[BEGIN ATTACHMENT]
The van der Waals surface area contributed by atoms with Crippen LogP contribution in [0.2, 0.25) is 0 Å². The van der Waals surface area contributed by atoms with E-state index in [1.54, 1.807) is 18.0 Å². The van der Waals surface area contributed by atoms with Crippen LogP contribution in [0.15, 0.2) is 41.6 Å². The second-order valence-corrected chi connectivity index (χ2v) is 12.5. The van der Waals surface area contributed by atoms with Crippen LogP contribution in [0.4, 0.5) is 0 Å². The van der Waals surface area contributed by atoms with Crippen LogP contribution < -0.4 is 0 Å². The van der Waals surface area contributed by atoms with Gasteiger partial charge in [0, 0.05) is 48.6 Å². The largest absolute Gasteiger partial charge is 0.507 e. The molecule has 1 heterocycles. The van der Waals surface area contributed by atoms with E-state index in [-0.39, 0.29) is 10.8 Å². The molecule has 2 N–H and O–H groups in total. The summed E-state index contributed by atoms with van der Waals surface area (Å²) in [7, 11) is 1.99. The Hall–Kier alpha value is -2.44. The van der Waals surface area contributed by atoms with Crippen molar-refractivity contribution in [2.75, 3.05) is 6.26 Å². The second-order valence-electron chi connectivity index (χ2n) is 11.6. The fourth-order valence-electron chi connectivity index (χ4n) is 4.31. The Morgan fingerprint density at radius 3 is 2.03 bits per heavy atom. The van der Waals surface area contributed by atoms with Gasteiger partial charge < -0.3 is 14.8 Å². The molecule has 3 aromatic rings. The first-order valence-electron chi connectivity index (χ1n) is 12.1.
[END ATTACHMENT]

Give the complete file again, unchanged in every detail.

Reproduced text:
The van der Waals surface area contributed by atoms with Crippen LogP contribution in [0.2, 0.25) is 0 Å². The van der Waals surface area contributed by atoms with E-state index in [1.54, 1.807) is 18.0 Å². The van der Waals surface area contributed by atoms with Crippen LogP contribution in [0.15, 0.2) is 41.6 Å². The second-order valence-corrected chi connectivity index (χ2v) is 12.5. The van der Waals surface area contributed by atoms with Crippen LogP contribution in [0.4, 0.5) is 0 Å². The van der Waals surface area contributed by atoms with Crippen LogP contribution < -0.4 is 0 Å². The van der Waals surface area contributed by atoms with Gasteiger partial charge in [0, 0.05) is 48.6 Å². The largest absolute Gasteiger partial charge is 0.507 e. The molecule has 1 heterocycles. The van der Waals surface area contributed by atoms with E-state index in [-0.39, 0.29) is 10.8 Å². The molecule has 2 N–H and O–H groups in total. The summed E-state index contributed by atoms with van der Waals surface area (Å²) in [7, 11) is 1.99. The Hall–Kier alpha value is -2.44. The van der Waals surface area contributed by atoms with Crippen molar-refractivity contribution in [2.75, 3.05) is 6.26 Å². The second-order valence-electron chi connectivity index (χ2n) is 11.6. The fourth-order valence-electron chi connectivity index (χ4n) is 4.31. The Morgan fingerprint density at radius 3 is 2.03 bits per heavy atom. The van der Waals surface area contributed by atoms with Gasteiger partial charge < -0.3 is 14.8 Å². The molecule has 3 aromatic rings. The first-order valence-electron chi connectivity index (χ1n) is 12.1.